Rangaswami on sharing and privacy

March 5, 2010
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If you have a couple minutes, this post by JP Rangaswami makes provocative points about sharing and privacy. These are issues, and values, that are undergoing a metamorphosis in the networked age. The conclusions we come to will affect not just businesses like Facebook or Google, but also the lives we lead.

Every time we share a secret, we carry out a quiet risk/reward calculation. We take into account the discretion of the people we’re communicating with and the people they might blab to, and we project the pay-off from having them in the know. Sometimes the pay-off is the unburdening of something we’ve been holding in. Other times, it’s the naughty pleasure that comes from trafficking in inside dope. And then there are the secrets told strategically in the hopes of receiving one in return. Sharing secrets is a step toward establishing deeper ties.

So what happens when we share our secrets with the whole world? That’s what Rangaswami grapples with. In one section, he contrasts two types of relationships, contracts and covenants.

In a contract relationship, it’s all about privacy. The contract sets out separate recourse


If you have a couple minutes, this post by JP Rangaswami makes provocative points about sharing and privacy. These are issues, and values, that are undergoing a metamorphosis in the networked age. The conclusions we come to will affect not just businesses like Facebook or Google, but also the lives we lead.

Every time we share a secret, we carry out a quiet risk/reward calculation. We take into account the discretion of the people we’re communicating with and the people they might blab to, and we project the pay-off from having them in the know. Sometimes the pay-off is the unburdening of something we’ve been holding in. Other times, it’s the naughty pleasure that comes from trafficking in inside dope. And then there are the secrets told strategically in the hopes of receiving one in return. Sharing secrets is a step toward establishing deeper ties.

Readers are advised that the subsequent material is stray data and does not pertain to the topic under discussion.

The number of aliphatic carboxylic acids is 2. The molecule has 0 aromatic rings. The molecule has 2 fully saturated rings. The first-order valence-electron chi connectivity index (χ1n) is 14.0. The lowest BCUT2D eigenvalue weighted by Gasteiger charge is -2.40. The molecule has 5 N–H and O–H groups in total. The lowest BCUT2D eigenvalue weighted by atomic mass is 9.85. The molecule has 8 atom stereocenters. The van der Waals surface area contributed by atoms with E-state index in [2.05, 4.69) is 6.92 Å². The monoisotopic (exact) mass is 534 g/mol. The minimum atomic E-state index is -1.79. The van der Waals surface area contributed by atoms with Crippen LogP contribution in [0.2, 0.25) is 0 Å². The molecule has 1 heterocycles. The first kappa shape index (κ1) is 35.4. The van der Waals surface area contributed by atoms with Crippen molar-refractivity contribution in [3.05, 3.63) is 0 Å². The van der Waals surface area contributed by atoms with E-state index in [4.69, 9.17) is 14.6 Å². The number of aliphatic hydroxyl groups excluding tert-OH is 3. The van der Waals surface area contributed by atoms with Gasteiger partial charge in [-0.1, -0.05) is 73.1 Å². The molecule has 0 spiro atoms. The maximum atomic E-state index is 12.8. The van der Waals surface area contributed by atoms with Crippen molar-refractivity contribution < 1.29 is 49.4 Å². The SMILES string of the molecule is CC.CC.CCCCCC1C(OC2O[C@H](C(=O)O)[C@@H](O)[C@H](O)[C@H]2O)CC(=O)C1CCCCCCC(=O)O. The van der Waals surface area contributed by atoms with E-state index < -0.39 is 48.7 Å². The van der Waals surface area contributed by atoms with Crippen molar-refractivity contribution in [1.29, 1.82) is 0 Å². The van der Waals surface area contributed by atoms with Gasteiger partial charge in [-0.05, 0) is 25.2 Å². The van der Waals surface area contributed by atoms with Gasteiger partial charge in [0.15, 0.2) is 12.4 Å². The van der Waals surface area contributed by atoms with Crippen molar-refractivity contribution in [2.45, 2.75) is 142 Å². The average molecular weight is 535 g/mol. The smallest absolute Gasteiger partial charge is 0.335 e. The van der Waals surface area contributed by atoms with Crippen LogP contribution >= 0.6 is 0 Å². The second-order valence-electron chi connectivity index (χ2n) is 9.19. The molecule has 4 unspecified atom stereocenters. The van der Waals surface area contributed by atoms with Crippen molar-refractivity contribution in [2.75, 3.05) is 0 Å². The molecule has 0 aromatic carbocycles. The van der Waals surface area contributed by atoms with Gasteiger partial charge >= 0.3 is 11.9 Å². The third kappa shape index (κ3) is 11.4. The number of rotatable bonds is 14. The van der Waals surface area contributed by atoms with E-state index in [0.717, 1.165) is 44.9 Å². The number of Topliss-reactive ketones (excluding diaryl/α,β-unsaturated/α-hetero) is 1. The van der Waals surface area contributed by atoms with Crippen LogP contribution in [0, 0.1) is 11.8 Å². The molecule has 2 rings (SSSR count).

So what happens when we share our secrets with the whole world? That’s what Rangaswami grapples with. In one section, he contrasts two types of relationships, contracts and covenants.

In a contract relationship, it’s all about
privacy. The contract sets out separate recourse in the event of
breach. The two parties in a contract are inherently separate. As
against this, in a covenant relationship, it’s all about sharing. The
covenant sets out what the people in the covenant do together when
things go wrong. As I’ve said before, in a contract you answer the
question ‘Who pays?’ in a covenant you answer the question ‘How do we
fix this?’

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